UK pension rule changes do not apply in a specific case
The FCA has issued guidance on what rules have been changed and one in particular has far reaching ramifications
Coronavirus has impacted a whole host of regulations and rules in recent weeks. The FCA has issued guidance on what rules have been changed and one in particular has far reaching ramifications.
The virus has forced various institutions to change how they do things as physical meetings became unrealistic. One clarification from the FCA has a number of broad impacts on how various industries conduct themselves.
Recently, the FCA clarified rules concerning “wet signatures”; the physical signing of certain documents.
Many industries and areas of wealth management require a lot of paperwork, making it understandable that some organisations could feel unsure of where they stand.
Physical meetings are actively discouraged at the moment, meaning it will be hard to get important signatures or other processing documents from clientele.
Thankfully, the industries and consumers involved should be relieved by recent clarifications from the regulator.
Last week, the regulator detailed that wet signatures are not strictly needed for agreements or forms and that electronic signatures can be appropriate.
They confirmed the following in an announcement: “Agreements: Our rules do not explicitly require wet-ink signatures in agreements, nor do they prevent firms from using electronic signatures in agreements. The validity of electronic signatures is a matter of law. Firms should consider the legal position themselves because we cannot give legal advice.
Forms: We have recently stated that we would accept electronic signatures for fund-related applications and on all applications from mutual societies. We confirm that firms may use electronic signatures for all interactions with us.
These statements should make things easier but they did highlight that there could be an issue with the law in some instances.
Unfortunately, one of the areas that could still see difficulty is one that is already struggling at the moment.
Pensions require a lot of management and due diligence from both the holders and the managers.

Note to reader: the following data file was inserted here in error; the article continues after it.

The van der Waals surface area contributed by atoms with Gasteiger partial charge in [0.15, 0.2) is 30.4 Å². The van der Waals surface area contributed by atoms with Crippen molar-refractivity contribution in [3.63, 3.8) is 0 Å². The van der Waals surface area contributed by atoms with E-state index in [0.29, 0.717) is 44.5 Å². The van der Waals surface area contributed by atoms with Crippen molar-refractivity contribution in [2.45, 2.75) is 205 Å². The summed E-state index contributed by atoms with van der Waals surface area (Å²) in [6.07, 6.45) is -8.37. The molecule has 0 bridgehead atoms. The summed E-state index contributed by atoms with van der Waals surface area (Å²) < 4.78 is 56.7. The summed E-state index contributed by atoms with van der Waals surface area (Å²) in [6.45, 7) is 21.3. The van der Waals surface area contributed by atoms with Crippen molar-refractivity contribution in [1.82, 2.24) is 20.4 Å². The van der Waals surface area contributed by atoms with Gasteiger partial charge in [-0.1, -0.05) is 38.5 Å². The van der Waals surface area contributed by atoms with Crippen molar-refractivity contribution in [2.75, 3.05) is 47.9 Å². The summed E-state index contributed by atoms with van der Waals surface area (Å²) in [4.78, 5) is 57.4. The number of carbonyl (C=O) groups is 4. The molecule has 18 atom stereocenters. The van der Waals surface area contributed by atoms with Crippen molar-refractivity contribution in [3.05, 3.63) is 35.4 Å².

Deeds can be a big part of pension planning and, unfortunately, these are documents which still require a wet signature.
Penny Cogher, a Pensions Partner at Irwin Mitchell, commented on this: It is perfectly possible to enter into many documents and agreements with just an electronic signature of some type or other agreed form of response so it is pleasing to see the FCA formally relax its rules on wet signatures. However wet signatures are still needed for deeds and this was fairly recently confirmed by the Law Commission. This is a problem as deeds are still used in a lot of non–standard pension matters.
Penny provided advice on the options available for people who find themselves in this predicament: To work round this, when we draft deeds, we draft them so that only one director’s signature is needed in the execution clause on a company’s execution of the deed. This works as long as this is witnessed.
The latest view, in the current circumstances, is that, although not ideal, a family member can be a witness for the company’s execution of the deed.
It is still not possible to be a witness through video conferencing. For individuals to execute a deed, an independent witness is still required, but the execution process could be gone through outside with the main party and the witness still socially distancing.
Penny went on to detail that there are three main instances where a deed would be needed: when a pension trustee needs to be changed, to change the company that runs a pension scheme or to change the benefits provided by a pension scheme.
This article is for information purposes only.
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